Pragmatic instruction may not be necessary among heritage speakers of Spanish: A study on requests

Maria Jesus Barros Garcia, Jeremy W Bachelor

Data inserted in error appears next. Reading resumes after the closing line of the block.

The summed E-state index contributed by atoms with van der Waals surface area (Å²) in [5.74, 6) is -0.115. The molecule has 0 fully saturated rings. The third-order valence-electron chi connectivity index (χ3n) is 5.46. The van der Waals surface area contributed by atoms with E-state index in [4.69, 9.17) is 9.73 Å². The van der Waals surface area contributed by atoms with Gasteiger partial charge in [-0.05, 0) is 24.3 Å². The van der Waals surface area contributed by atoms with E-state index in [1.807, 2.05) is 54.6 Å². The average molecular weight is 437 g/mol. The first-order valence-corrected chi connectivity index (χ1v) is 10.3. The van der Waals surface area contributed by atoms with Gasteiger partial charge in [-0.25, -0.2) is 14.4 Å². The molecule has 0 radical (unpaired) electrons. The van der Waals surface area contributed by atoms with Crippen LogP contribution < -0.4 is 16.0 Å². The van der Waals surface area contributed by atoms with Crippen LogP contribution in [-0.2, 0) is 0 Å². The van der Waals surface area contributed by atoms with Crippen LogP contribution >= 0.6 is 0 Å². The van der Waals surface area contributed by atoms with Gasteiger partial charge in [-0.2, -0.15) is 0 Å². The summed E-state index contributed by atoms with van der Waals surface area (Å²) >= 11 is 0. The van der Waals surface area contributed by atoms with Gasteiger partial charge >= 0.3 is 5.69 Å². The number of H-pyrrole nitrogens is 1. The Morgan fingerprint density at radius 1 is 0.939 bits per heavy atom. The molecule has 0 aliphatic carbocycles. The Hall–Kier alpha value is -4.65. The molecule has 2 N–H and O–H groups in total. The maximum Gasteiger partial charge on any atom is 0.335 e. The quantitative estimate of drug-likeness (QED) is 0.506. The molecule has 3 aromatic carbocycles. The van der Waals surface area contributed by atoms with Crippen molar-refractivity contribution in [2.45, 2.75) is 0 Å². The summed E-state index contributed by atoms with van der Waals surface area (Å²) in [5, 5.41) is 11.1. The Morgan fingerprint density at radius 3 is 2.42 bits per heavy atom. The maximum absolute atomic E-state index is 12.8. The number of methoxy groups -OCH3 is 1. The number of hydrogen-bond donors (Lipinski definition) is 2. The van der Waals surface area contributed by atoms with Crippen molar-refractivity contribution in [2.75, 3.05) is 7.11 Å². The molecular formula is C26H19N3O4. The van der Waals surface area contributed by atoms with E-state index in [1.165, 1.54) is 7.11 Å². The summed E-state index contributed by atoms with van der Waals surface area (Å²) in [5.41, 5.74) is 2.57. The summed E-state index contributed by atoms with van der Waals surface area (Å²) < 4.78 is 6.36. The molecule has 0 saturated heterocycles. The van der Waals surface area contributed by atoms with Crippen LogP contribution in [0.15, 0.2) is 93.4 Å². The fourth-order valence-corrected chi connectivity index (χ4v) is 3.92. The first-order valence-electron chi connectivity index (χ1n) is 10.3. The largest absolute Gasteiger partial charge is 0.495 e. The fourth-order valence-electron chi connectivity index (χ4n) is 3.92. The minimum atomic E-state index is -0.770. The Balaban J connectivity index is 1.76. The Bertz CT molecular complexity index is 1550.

This paper studies the pragmatic competence of U.S. heritage speakers of Spanish in an attempt to determine (a) the degree of pragmatic transfer from English to Spanish experienced by heritage speakers when producing different types of requests in Spanish; and (b) how to best teach pragmatics to students of Spanish as a Heritage Language (SHL). Additionally, the study compared the differences and similarities between the development of the pragmatic competence in SHL students and in students of Spanish as a second language (L2). Oral and written discourse completion tasks were used to assess requests in Spanish HL/L2 pragmatics. The results indicate that the pragmatic interventions only helped the Spanish L2 group, and that the Spanish HL group was already aware of the pragmatic principles that regulate requests in Spanish. Furthermore, no cases of negative pragmatic transfer were found in the Spanish HL data, so the study concluded that there is no need to teach heritage students pragmatic norms. 

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